Phantom Liberty and Dogtown become available around the middle of Cyberpunk 2077’s story after a few key events have already shaped protagonist V’s special circumstances and, from what I’ve seen, it’s integrated smoothly and with purpose. I picked up an old save from earlier this year before The Point of No Return and lived the story as an alternative ‘what-if?’ timeline for my V. In my opinion, it’s a perfectly good way to experience the expansion if you still remember enough about your choices and don’t want to start a fresh character. As much as the events of Phantom Liberty work as a self-contained story, though, your choices leading up to its end can have reverberations that then seep into the flow of the main game. So, if you are up for an entire new playthrough, it may be worth seeing how this entire refreshed package works as a whole.
Yet, even though CD Projekt Red clearly put great effort integrating Phantom Liberty into the core Cyberpunk 2077 experience, what impresses me most is how the expansion feels as a standalone experience. It’s the conceptual tightness of Phantom Liberty that’s been sticking with me after completion. A small but vibrant game world. Different open-world mission types that all feel part of the core experience. Expertly crafted main quests that make up a good portion of the overall content. And a character-building system that starts you strong and is flexible to your playstyle needs. We had plenty of great, huge 50-200-hour RPGs (as is the norm) come out this year. I finished Phantom Liberty in about 20 hours and am glad it wasn’t any longer. It was some of the most extravagant and consistently engaging 20 hours I’ve spent playing an RPG.
That’s not to say that all my frustrations with the base game were resolved here. There are still color-coded ‘LOOT ME’ markers that clog up the screen during dramatically involving action and conversational sequences. I wish the game didn’t incentivize me to act inappropriately at the same time that it wants me to immerse myself in a scene. Still, the loot placement during quieter scenes seems less egregious than it did in the base game. Side content can still feel a bit hit-or-miss, although as a tighter package the ratio of hits to misses is much stronger this time around. Even Phantom Liberty’s gigs—the simpler sidequests you get from each district’s local fixer—have generally elevated writing, interactivity, and twists. Personally, I think some of the writing and music choices come off as a middle-aged dude’s idea of contemporary youth edginess, but this also seems slightly improved from the base game.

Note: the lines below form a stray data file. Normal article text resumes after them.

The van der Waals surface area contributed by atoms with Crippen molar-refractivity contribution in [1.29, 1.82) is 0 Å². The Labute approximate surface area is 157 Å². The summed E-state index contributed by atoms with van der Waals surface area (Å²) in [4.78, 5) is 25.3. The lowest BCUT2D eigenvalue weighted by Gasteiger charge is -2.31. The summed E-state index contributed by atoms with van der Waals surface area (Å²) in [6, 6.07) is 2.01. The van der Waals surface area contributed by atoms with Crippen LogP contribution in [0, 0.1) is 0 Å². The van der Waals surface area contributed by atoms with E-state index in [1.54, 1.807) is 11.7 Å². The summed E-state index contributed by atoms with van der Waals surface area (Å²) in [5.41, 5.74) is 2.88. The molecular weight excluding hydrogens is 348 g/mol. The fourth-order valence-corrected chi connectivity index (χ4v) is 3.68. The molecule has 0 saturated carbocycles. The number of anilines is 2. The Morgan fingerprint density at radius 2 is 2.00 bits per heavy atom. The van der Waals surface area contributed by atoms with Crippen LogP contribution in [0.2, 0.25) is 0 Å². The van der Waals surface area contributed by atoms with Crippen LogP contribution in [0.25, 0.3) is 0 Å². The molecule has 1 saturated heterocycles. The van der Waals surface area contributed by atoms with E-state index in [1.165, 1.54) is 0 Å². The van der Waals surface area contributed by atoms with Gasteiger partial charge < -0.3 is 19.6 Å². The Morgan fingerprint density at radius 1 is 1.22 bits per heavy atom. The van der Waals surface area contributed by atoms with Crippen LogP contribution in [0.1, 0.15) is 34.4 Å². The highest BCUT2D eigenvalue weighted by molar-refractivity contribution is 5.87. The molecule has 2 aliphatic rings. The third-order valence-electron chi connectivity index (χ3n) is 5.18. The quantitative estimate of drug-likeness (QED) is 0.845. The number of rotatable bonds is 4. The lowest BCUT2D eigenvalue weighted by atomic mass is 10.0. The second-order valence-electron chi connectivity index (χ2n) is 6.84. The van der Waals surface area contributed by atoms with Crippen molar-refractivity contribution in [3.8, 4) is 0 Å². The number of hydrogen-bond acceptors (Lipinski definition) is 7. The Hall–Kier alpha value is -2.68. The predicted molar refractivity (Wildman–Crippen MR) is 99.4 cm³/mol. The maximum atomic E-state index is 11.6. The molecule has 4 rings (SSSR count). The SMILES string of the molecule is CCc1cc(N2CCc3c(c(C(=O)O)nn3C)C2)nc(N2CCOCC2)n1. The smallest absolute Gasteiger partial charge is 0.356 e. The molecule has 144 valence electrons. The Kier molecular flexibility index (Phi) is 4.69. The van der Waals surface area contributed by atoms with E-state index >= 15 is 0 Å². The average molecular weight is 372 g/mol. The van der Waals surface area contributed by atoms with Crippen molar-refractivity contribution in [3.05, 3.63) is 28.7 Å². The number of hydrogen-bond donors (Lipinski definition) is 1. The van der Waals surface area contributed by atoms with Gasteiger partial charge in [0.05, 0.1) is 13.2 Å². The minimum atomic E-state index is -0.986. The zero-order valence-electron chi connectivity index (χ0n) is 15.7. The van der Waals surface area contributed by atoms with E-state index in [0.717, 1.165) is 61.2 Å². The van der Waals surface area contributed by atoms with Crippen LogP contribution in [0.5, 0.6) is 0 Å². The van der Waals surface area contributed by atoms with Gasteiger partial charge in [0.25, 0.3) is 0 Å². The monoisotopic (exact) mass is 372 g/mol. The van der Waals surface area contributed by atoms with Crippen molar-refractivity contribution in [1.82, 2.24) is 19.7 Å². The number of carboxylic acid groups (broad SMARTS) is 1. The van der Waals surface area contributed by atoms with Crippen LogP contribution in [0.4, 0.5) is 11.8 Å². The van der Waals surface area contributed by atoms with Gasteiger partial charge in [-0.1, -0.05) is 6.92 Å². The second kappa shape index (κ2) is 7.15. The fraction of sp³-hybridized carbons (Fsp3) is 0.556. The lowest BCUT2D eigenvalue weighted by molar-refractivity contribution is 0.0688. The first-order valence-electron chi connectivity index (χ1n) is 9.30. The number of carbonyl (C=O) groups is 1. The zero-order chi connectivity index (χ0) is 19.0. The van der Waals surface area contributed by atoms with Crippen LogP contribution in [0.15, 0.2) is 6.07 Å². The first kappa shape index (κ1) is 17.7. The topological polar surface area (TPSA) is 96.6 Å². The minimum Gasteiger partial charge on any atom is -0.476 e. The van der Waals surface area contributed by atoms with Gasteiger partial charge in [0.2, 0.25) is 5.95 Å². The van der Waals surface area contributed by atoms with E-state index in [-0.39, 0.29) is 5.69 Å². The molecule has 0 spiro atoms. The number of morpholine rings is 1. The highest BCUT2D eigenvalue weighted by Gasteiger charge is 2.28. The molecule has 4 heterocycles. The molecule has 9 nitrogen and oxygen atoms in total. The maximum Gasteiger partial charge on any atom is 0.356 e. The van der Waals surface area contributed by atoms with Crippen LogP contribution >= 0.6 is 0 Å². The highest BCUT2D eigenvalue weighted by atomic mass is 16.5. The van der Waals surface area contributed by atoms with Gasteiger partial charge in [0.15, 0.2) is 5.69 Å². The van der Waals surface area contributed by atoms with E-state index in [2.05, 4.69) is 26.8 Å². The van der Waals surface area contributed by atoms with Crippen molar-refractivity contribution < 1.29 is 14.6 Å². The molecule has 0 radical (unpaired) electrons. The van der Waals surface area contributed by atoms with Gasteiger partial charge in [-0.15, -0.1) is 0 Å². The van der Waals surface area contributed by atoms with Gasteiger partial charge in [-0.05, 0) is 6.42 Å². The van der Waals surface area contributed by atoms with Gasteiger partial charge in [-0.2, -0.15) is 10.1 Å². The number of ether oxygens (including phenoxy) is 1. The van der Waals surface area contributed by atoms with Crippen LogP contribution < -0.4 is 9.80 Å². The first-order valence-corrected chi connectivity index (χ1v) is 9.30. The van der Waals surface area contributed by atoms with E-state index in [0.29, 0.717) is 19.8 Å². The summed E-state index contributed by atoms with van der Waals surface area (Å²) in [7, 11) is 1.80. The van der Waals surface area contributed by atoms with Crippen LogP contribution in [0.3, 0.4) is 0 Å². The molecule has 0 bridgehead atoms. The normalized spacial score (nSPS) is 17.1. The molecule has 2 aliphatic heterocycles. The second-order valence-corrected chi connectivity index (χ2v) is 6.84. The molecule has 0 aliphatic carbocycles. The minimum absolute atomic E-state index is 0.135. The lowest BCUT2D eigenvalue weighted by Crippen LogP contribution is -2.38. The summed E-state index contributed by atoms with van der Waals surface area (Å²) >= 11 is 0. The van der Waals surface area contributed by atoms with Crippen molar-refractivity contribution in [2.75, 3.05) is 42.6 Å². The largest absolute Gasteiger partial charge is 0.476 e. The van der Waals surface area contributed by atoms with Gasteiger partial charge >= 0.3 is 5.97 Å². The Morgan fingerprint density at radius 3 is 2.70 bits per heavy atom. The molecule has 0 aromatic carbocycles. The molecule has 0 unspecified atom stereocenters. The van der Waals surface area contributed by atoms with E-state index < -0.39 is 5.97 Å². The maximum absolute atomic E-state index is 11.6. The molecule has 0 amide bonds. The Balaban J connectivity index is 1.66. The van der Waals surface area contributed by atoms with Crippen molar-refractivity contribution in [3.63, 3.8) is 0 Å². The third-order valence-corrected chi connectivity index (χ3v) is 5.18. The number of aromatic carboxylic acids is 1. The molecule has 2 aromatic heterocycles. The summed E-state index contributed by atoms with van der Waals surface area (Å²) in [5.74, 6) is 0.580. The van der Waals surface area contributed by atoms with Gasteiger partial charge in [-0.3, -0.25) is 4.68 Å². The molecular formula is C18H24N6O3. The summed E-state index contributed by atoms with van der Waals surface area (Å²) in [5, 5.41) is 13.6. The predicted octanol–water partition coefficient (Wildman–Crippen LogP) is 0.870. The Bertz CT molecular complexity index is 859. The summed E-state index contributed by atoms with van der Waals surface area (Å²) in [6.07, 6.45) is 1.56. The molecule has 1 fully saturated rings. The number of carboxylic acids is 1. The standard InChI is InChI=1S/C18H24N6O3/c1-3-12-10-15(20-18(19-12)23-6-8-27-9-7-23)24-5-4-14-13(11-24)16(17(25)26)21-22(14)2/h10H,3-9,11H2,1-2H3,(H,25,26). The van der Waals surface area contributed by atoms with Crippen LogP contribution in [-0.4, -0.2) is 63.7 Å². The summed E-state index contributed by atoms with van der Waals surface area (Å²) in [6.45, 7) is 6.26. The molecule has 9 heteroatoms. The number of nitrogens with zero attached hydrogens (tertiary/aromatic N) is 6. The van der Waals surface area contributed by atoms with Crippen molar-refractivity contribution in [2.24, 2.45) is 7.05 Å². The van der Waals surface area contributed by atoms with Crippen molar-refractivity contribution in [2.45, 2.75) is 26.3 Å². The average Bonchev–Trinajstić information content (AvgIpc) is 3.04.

Those who got burned by the original game on release can rest easy that my time with Phantom Liberty (on Xbox Series X) was almost completely free of visual glitches. My mini-map GPS bamboozled me a few times, but the only real issues were that two of my sidequests were broken and I could not progress them. When I went to their respective locations there wasn’t any way to interact with the NPC tied to them. Kind of annoying for me, but I imagine this will be resolved soon after release if it hasn’t been already.
2023 was a year filled with hotly anticipated RPGs that largely delivered. Over the past five months alone, we’ve had The Legend of Zelda: Tears of the Kingdom, Final Fantasy XVI, Baldur’s Gate 3, and Starfield, all of which left remarkable impressions on their respective reviewers here. It’s no surprise that any one of these hyper-expensive, lovingly crafted generational touchstones would be some RPG fan’s exact cup of tea. Phantom Liberty happens to be mine. It has the cinematic panache of FFXVI but incorporates the player more fully into its events. It has the world-building chops of Starfield but has a more kinetic and vibrant energy in its quest structure and character interactions. Most importantly, it’s a proof of concept for less-is-more AAA RPG design that I hope more developers make note of for potential standalone products.